Wednesday, March 02, 2011

ICAS Leads The Way

As I have noted on my HMRC site, ICAS have put a very well aimed and targeted boot into the "delicates" of HMRC, in respect of HMRC's Impact Assessment of Business Record Checks.

ICAS are of the view that business records checks could cost SMEs at least 10 times more than HMRC's guesstimate, and will impose an absurd administrative burden on SMEs.

In HMRC's fantasy land each visit, averaging half a day, will cost a business £54. However, ICAS has re-costed an average visit using realistic estimates of business disruption and adviser's time and have come up with a total of at least £560 per visit.

ICAS is also somewhat wary of HMRC's fantasy plans to visit 50,000 SMEs each year for four years.

That would be most assuredly bureaucratic bullying overkill, if HMRC really had the resources to do that. Additionally, ICAS is not particularly impressed with the "quality" of some of the people HMRC will be sending into the field and is concerned about the "intransigent attitudes" of these inspectors.

ICAS say:

"..the bases on which these proposals have been presented seem deeply flawed.

Assumptions made by HMRC regarding the incidence of inadequate business records are unsubstantiated by any detail, and estimated costs of the scheme are massively understated. It was not long ago that HMRC were assuring the Administrative Burdens Advisory Board that interventions would be well targeted to reduce red tape for compliant taxpayers, and we fail to understand why this policy has been changed...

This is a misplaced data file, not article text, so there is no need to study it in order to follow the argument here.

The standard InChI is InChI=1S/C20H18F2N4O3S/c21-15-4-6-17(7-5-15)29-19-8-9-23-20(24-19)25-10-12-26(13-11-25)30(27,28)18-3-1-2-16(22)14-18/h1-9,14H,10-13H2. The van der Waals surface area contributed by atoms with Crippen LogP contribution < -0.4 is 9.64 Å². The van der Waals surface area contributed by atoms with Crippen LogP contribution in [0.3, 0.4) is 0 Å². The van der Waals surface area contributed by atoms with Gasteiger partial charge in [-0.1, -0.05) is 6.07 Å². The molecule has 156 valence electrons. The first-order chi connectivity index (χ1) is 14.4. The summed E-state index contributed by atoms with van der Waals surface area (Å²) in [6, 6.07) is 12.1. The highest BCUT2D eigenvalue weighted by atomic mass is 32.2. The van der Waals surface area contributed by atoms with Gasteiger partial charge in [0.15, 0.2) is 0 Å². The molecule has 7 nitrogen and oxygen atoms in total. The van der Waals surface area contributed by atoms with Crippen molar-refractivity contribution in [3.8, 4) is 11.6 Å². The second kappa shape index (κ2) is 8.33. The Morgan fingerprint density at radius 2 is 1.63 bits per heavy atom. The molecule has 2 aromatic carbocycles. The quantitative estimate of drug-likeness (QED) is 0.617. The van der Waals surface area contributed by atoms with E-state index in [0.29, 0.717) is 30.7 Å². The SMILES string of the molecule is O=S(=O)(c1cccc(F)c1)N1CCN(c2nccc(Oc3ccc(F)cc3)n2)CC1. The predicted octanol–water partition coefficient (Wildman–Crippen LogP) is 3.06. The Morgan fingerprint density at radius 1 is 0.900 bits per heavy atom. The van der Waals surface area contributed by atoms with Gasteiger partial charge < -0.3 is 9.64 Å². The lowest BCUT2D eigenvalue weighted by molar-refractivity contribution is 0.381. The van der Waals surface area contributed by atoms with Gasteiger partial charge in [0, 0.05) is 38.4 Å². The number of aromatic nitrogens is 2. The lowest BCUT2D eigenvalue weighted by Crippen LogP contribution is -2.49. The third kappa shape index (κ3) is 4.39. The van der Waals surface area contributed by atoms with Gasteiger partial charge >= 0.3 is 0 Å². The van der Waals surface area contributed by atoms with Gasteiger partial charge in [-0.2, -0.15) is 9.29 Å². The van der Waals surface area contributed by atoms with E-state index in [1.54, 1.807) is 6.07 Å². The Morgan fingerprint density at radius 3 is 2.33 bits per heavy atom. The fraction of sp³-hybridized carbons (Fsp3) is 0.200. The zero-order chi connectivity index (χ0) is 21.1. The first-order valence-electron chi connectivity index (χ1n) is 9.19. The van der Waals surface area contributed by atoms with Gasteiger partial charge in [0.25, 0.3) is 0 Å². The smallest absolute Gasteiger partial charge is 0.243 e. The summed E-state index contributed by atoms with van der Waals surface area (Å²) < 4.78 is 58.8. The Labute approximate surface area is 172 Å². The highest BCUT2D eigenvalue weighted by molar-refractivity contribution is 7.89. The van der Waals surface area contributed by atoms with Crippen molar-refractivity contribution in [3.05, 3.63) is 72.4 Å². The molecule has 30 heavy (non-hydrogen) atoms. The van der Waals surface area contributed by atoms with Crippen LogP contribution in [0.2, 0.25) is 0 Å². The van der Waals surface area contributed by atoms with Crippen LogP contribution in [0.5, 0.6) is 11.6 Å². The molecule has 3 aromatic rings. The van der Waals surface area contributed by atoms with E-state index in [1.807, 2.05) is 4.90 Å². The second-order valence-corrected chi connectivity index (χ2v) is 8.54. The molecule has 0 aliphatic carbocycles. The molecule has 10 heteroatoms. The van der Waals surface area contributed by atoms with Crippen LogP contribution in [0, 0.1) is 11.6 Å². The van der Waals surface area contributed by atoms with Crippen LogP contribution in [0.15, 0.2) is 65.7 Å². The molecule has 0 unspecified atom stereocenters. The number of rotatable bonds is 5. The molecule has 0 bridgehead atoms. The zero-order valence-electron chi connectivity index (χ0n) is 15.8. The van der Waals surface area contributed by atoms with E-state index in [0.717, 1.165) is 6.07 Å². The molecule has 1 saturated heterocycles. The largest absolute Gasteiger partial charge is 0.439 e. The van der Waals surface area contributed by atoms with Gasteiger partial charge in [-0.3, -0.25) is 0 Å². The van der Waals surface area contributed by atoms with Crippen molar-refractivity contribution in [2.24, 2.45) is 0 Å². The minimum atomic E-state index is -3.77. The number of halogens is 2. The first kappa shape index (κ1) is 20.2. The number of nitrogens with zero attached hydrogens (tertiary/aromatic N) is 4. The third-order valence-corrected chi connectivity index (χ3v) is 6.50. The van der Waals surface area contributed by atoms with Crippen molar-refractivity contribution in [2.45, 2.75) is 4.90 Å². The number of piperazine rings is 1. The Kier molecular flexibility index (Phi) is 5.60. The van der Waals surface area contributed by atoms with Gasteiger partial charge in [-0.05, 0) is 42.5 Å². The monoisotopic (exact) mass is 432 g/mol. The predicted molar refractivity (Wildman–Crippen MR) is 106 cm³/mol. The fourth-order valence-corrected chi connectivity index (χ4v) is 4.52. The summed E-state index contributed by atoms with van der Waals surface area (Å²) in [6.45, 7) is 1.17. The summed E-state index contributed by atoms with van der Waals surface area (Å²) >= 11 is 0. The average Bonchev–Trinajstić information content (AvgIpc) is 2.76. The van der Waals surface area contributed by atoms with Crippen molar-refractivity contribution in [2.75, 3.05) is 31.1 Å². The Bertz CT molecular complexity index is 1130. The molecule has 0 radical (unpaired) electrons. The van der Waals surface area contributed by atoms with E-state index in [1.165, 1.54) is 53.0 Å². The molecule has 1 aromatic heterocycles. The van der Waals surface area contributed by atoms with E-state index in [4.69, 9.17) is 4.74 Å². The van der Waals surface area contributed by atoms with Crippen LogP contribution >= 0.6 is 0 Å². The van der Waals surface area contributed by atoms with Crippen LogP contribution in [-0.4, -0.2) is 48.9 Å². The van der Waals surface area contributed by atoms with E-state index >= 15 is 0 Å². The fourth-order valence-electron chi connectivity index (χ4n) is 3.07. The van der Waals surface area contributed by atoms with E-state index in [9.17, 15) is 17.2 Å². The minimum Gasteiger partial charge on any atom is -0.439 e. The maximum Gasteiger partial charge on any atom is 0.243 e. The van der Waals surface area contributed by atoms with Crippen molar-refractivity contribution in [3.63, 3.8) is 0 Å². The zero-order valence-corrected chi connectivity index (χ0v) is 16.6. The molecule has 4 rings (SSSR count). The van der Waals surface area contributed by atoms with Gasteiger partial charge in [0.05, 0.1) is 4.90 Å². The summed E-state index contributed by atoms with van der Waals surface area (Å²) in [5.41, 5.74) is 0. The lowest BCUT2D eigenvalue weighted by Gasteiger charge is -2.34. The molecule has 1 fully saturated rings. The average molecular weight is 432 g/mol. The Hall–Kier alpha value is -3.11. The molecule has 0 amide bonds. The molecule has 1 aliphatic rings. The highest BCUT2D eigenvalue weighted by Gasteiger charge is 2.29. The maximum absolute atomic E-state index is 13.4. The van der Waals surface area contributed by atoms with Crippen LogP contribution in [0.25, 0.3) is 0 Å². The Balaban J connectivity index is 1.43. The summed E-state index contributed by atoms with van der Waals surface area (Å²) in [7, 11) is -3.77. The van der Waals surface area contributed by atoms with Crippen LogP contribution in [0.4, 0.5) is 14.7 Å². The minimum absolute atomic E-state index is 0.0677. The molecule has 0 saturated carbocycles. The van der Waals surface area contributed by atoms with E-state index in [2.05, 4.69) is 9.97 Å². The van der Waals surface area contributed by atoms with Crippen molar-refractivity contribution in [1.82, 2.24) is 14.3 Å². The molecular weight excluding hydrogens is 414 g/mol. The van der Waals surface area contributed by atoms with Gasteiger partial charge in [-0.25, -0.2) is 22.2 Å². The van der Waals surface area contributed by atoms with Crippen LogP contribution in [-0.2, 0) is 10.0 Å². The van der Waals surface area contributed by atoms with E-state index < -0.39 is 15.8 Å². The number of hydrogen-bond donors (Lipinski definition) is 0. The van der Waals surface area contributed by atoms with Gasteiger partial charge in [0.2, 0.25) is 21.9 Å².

HMRC's basic assertion that poor business record keeping is responsible for a loss of tax in up to 2 million SME cases annually seems to be a sweeping generalisation with little credible evidence provided to back it up. We would like to see evidence as to how this statistic has been arrived at, as the validity of the entire consultation document is based on it. Without such evidence, the proposals might appear burdensome and unjustified.

Experience of our members in practice suggests that poor record keeping (where it arises) does not necessarily equate with loss of tax – it can sometimes result in their clients paying too much tax...

We would take issue with HMRC's basic assumption that SMEs with poor records have chosen to have poor records. This is a misconception. Those with the courage and tenacity to embark on new business ventures are forced to battle from the outset against a mass of Government regulation and red tape. Typically they don't go into business because of their record keeping skills...

Anecdotal evidence has caused our members to question the skills and professional judgement of some HMRC representatives checking the business records of their clients. We understand that many of these members of staff have no significant accountancy or tax training. This can cause them to be on the defensive, and in these circumstances it is not unknown for them to adopt intransigent attitudes...

As we can see, an unelected inefficient bureaucracy is allowing the excessive powers granted to it by a weak and incompetent political establishment to go to its head; and is attempting to use these powers to bully people and organisations that pay for its very existence.

Why have the ICAEW not issued not similar riposte to HMRC's plans?

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